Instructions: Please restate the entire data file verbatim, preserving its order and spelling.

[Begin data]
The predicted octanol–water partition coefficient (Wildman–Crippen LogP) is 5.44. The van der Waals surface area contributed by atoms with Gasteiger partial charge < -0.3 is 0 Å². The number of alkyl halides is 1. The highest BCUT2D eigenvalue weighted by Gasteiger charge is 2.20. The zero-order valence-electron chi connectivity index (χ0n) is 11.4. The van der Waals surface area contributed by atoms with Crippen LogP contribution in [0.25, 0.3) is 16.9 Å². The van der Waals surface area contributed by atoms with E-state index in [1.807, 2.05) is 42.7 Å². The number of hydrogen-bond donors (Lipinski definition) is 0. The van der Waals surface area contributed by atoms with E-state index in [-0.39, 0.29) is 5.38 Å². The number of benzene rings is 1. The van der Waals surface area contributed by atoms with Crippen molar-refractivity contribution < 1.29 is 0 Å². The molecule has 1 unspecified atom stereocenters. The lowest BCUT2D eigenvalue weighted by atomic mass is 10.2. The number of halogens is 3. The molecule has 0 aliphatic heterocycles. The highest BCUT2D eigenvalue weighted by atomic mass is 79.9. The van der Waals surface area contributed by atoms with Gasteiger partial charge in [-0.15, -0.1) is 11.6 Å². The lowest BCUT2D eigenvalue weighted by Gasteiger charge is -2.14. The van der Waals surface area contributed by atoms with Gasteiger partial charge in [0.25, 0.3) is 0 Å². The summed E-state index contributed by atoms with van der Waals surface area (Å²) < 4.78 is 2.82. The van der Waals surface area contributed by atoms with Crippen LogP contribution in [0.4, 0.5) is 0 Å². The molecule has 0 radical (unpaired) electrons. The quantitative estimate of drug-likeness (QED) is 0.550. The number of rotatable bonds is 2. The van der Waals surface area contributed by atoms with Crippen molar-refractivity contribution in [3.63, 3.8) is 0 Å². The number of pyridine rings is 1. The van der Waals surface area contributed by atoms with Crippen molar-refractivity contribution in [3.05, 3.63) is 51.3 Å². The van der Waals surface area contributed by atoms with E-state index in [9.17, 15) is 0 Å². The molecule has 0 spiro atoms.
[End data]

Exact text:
The predicted octanol–water partition coefficient (Wildman–Crippen LogP) is 5.44. The van der Waals surface area contributed by atoms with Gasteiger partial charge < -0.3 is 0 Å². The number of alkyl halides is 1. The highest BCUT2D eigenvalue weighted by Gasteiger charge is 2.20. The zero-order valence-electron chi connectivity index (χ0n) is 11.4. The van der Waals surface area contributed by atoms with Crippen LogP contribution in [0.25, 0.3) is 16.9 Å². The van der Waals surface area contributed by atoms with E-state index in [1.807, 2.05) is 42.7 Å². The number of hydrogen-bond donors (Lipinski definition) is 0. The van der Waals surface area contributed by atoms with E-state index in [-0.39, 0.29) is 5.38 Å². The number of benzene rings is 1. The van der Waals surface area contributed by atoms with Crippen molar-refractivity contribution < 1.29 is 0 Å². The molecule has 1 unspecified atom stereocenters. The lowest BCUT2D eigenvalue weighted by atomic mass is 10.2. The number of halogens is 3. The molecule has 0 aliphatic heterocycles. The highest BCUT2D eigenvalue weighted by atomic mass is 79.9. The van der Waals surface area contributed by atoms with Gasteiger partial charge in [-0.15, -0.1) is 11.6 Å². The lowest BCUT2D eigenvalue weighted by Gasteiger charge is -2.14. The van der Waals surface area contributed by atoms with Gasteiger partial charge in [0.25, 0.3) is 0 Å². The summed E-state index contributed by atoms with van der Waals surface area (Å²) < 4.78 is 2.82. The van der Waals surface area contributed by atoms with Crippen LogP contribution in [0.4, 0.5) is 0 Å². The molecule has 0 radical (unpaired) electrons. The quantitative estimate of drug-likeness (QED) is 0.550. The number of rotatable bonds is 2. The van der Waals surface area contributed by atoms with Crippen molar-refractivity contribution in [3.63, 3.8) is 0 Å². The number of pyridine rings is 1. The van der Waals surface area contributed by atoms with Crippen molar-refractivity contribution in [3.05, 3.63) is 51.3 Å². The van der Waals surface area contributed by atoms with E-state index in [9.17, 15) is 0 Å². The molecule has 0 spiro atoms.